This US state to use sound-activated cameras to catch loud cars
California has introduced a new law in order to curb the menace of loud vehicle noise. The law has been approved as part of a pilot program that will run between January 2023 and December 2027 and it incorporated a network of cameras that are activated by sound. The bill wants to use sound-activated cameras to catch loud vehicles in six cities of the state, reports Autoweek. This comes as another step from the US state that has been known for its stringent enforcement of laws concerning road users, especially in terms of emissions and greener vehicles.
Known as the SB 1079, the bill foresees a five-year sound-activated camera-based enforcement system, which will incorporate cameras with sensors that get activated whenever the noise levels exceed the pre-set limit. Once triggered, the cameras will be able to get a clear photograph of the vehicle's license plate, claims the report.
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Currently, the legal limit for exhaust noise of vehicles in California is permitted to 95 decibels for cars and 80 for motorcycles, which have been built after 1985. These limits are expected to continue under the new bill. However, it is not clear, how the cameras will zero in on the offending vehicle's number plate amid the sea of vehicles. Also, the report doesn't reveal which are the cities that would receive this sound-activated camera enforcement system.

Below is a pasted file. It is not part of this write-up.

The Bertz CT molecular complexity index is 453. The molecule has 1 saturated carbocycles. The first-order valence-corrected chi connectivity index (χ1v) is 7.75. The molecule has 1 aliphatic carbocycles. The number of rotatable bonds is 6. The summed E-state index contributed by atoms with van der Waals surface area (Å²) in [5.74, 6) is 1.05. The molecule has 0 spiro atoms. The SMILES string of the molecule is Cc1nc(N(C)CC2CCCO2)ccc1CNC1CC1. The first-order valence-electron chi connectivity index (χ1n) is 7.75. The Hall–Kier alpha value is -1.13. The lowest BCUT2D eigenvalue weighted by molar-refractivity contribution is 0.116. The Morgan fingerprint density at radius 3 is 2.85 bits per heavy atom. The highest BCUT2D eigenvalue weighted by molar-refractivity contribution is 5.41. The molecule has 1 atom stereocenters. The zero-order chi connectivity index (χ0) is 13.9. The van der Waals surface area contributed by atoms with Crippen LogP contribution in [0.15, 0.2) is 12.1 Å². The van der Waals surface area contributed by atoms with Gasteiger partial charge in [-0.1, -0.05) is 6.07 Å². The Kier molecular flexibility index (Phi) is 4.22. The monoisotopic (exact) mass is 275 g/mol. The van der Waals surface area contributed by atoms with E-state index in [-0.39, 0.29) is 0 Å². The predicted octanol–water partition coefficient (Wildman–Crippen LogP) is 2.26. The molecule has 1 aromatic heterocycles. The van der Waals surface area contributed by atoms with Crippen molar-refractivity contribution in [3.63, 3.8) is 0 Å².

The high level of noise made by vehicle exhaust systems is a menace faced by people in various cities across the world. While the vehicle manufacturers make cars and motorcycles within the permitted limit, many vehicle owners opt for aftermarket exhaust systems or tweak the stock exhausts to make the vehicles louder. Apart from that, high decibels horns fitted to the vehicles too is a problem faced by a large number of people.